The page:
A relic of the silent screen, Arbuckle is far from forgotten - but he's fated to be known less for his body of work than for his actual body - 266lb of brutally voluptuous flesh which, on one night of crazed excess, allegedly caused a starlet's insides to explode.

He was born Roscoe Conkling Arbuckle in Kansas in 1887. His father William was "a professional boozehound, gifted at going belly up in five languages", who abused and abandoned his family, and suspected that his obese son was not his flesh and blood.

By nine, young Roscoe weighed more than 10 stone. After his mother died (he was 12) he went to live with his sister, but they ran out of room for him. He went to live at his father's new fast-food restaurant in San Jose, California, but his father vamoosed before he got there.

He earned his keep by doing odd jobs and grew up surrounded by performers, a culture to which he took like a duckling to a pond. To their surprise, the fat kid turned out to have talent, singing songs of love and tenderness in a high falsetto voice. He became a popular local turn, then his fame spread country-wide: he'd sing his plangent love songs, an immensely fat teenage loser in voluminous trousers, braces and a comical hat.

He made a couple of two-reeler movies and, in 1909, decided to go into films full-time. According to Kenneth Anger, he was working as a plumber's mate when he visited Mack Sennett to unblock his drain. Sennett, creator of the Keystone Cops, liked the look of the fat, ugly guy and signed him up to a lifetime of pratfalls, mud-slides and custard pies in the face. (Movie legend has it that Arbuckle invented the flung-fruit-pie effect after picknicking beside the Rio Grande in Texas. Some of Pancho Villa's army were camped on the other side of the river, and the soldiers and comedians began throwing fruit at each other; at the climax, Arbuckle knocked a soldier off his horse with a bunch of bananas, to the generale's delight.)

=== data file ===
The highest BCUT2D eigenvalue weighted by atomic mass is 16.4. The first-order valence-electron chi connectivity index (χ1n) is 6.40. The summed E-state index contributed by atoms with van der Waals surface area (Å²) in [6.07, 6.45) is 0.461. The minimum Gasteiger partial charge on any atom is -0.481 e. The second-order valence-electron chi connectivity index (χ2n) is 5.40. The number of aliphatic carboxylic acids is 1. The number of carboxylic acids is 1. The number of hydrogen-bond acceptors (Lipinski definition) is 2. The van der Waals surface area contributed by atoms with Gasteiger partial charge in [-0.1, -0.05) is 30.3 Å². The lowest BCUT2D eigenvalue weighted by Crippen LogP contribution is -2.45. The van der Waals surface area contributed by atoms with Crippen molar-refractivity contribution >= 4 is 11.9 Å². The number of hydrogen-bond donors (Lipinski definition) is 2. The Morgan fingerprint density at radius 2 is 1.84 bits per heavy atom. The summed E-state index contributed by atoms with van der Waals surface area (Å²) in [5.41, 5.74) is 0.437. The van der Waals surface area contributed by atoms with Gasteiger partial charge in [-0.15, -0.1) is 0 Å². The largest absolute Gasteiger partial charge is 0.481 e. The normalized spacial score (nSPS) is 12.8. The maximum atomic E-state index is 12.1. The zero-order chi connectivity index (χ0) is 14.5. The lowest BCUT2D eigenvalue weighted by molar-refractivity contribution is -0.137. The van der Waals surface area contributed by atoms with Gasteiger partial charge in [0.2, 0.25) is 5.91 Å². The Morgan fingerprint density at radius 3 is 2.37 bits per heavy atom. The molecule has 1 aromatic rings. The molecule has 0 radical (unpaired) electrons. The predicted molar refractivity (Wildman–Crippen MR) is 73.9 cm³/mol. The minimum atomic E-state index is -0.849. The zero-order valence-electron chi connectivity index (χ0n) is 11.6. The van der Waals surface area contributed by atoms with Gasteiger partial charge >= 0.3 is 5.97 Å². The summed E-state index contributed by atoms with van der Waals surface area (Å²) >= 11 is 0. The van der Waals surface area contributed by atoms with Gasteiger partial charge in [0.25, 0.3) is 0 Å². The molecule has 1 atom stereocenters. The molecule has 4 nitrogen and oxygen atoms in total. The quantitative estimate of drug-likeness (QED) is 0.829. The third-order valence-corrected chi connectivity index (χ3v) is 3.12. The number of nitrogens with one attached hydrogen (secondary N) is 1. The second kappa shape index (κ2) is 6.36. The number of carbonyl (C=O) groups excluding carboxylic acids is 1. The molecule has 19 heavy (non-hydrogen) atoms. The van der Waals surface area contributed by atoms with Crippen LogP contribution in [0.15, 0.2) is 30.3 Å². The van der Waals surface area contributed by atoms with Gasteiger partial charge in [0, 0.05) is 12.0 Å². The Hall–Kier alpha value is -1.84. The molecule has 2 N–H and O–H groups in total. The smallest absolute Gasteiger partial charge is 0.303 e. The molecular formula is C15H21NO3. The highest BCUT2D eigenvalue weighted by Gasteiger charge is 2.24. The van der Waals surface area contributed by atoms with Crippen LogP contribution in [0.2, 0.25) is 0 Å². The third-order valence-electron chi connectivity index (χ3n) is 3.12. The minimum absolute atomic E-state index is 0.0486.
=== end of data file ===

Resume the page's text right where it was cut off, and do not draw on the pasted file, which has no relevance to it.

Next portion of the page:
Arbuckle met Charlie Chaplin and Buster Keaton; he gave the latter his first break in movies, in the 1917 short The Butcher Boy. Despite the fact he hated his soubriquet of "Fatty" (and never used it himself) his success grew and grew. He teamed up with Mabel Norman, the foremost comic actress of the day, to make dozens of forgettable squibs such as Mabel and Fatty's Wash Day and Fatty and Mabel's Simple Life. For seven years, Arbuckle was at the top of the comedy tree, writing, acting and directing. By 1917, he was earning a fabulous $5,000 a week.

The wild party was on Labour Day weekend in September 1921. Arbuckle was in a mood to celebrate his new three-year, £3m contract with Paramount, and chose the ritzy Hotel St Francis in San Francisco. Arbuckle drove up there on Friday the 3rd in his new $25,000 Pierce-Arrow with his pals, Lowell Sherman and Freddy Fishback. In another car, was Fatty's friend Bambina Maude Delmont, along with an upcoming starlet of 26 called Virginia Rappe.